Antibiotics Might Increase Risk of Hearing Loss

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hearing loss, antibiotics

Photo courtesy of Jim Lynch via Flickr

  • Antibiotics might increase risk of hearing loss: According to findings of a new study from the Oregon Health & Science University, recently published in the journal Science-Translational Medicine, patients with dangerous bacterial infections are at greater risk of hearing loss than previously recognized. The study results indicate that by increasing the uptake of aminoglycoside antibiotics into the inner ear, inflammation from the bacterial infections substantially increased susceptibility to hearing impairment. As Peter S. Steyger, Ph.D., professor of otolaryngology, head and neck surgery at Oregon Hearing Research Center, Oregon Health & Science University School of Medicine, explained: “Currently, it’s accepted that the price that some patients have to pay for surviving a life-threatening bacterial infection is the loss of their ability to hear. We must swiftly bring to clinics everywhere effective alternatives for treating life-threatening infections that do not sacrifice patients’ ability to hear. Most instances in which patients are treated with aminoglycosides involve infants with life-threatening infections. The costs of this incalculable loss are borne by patients and society. When infants lose their hearing, they begin a long and arduous process to learn to listen and speak. This can interfere with their educational trajectory and psychosocial development, all of which can have a dramatic impact on their future employability, income and quality of life.” Many physicians rely on the use of aminoglycoside antibiotics to treat meningitis, bacteremia and respiratory infections in cystic fibrosis, although aminoglycosides kill the sensory cells in the inner ear that detect sound and motion. Infants in neonatal intensive care units, or NICUs, are at particular risk; approximately 80 percent of 600,000 admissions into NICUs in the United States receive aminoglycosides annually. The rate of hearing loss in NICU graduates is 2 to 4 percent compared with 0.1 to 0.3 percent of full-term births from congenital causes of hearing loss.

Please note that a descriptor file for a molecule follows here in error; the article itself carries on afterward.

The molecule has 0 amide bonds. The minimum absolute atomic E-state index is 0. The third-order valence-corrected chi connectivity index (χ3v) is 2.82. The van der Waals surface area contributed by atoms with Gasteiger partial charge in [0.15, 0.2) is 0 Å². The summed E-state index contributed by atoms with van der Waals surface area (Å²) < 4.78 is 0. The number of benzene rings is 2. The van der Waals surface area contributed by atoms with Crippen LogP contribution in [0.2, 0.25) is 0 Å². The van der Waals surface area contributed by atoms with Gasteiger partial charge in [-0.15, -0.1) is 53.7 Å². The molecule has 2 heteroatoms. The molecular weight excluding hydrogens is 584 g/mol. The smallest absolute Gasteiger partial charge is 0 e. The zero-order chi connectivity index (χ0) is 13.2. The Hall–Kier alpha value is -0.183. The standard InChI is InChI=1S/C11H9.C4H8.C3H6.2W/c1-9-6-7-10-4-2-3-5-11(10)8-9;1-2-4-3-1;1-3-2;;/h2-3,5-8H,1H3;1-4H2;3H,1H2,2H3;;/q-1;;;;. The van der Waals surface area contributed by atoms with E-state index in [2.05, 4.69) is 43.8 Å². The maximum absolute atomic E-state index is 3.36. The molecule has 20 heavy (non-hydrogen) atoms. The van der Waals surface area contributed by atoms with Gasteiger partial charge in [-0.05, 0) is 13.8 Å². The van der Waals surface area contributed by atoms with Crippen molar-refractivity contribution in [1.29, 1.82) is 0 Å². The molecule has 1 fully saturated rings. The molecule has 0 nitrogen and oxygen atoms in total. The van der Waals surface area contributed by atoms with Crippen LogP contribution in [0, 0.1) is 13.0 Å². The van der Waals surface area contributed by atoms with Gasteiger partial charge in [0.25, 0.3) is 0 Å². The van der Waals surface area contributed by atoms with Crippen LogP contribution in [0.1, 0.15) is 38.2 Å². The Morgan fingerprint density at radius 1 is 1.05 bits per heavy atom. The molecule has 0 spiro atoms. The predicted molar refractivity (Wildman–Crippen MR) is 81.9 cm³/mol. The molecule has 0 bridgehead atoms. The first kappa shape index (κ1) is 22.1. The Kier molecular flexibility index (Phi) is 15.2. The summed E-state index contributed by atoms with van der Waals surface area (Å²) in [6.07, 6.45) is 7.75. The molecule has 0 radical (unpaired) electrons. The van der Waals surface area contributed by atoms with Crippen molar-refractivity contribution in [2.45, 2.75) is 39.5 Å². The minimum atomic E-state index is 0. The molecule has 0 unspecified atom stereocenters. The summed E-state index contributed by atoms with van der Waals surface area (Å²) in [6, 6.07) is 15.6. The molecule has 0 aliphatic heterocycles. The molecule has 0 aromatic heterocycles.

• Extreme food pickiness in preschoolers linked to mental health problems: According to a new study, preschoolers who are extremely picky eaters may also be more prone to mental health problems. The study results indicate that kids with severely selective eating habits are more than twice as likely to be diagnosed with depression or social anxiety than kids who consume a wide variety of foods. Even moderately selective eating was linked to some psychological difficulties. These kids were more likely to have symptoms of depression, anxiety and attention-deficit/hyperactivity disorder than children with more varied diets. As the lead author Nancy Zucker, director of the center for eating disorders at Duke University, explained: “This is not a simple story of indulgent parents or bratty kids. These are children who are profoundly sensitive to their internal and external world – so things smell stronger and they may have more intense feelings.” The study adds to a growing body of evidence linking picky eating to sensory processing difficulties, said Helen Coulthard, a psychology researcher at De Montfort University in Leicester, U.K. who wasn’t involved in the study.
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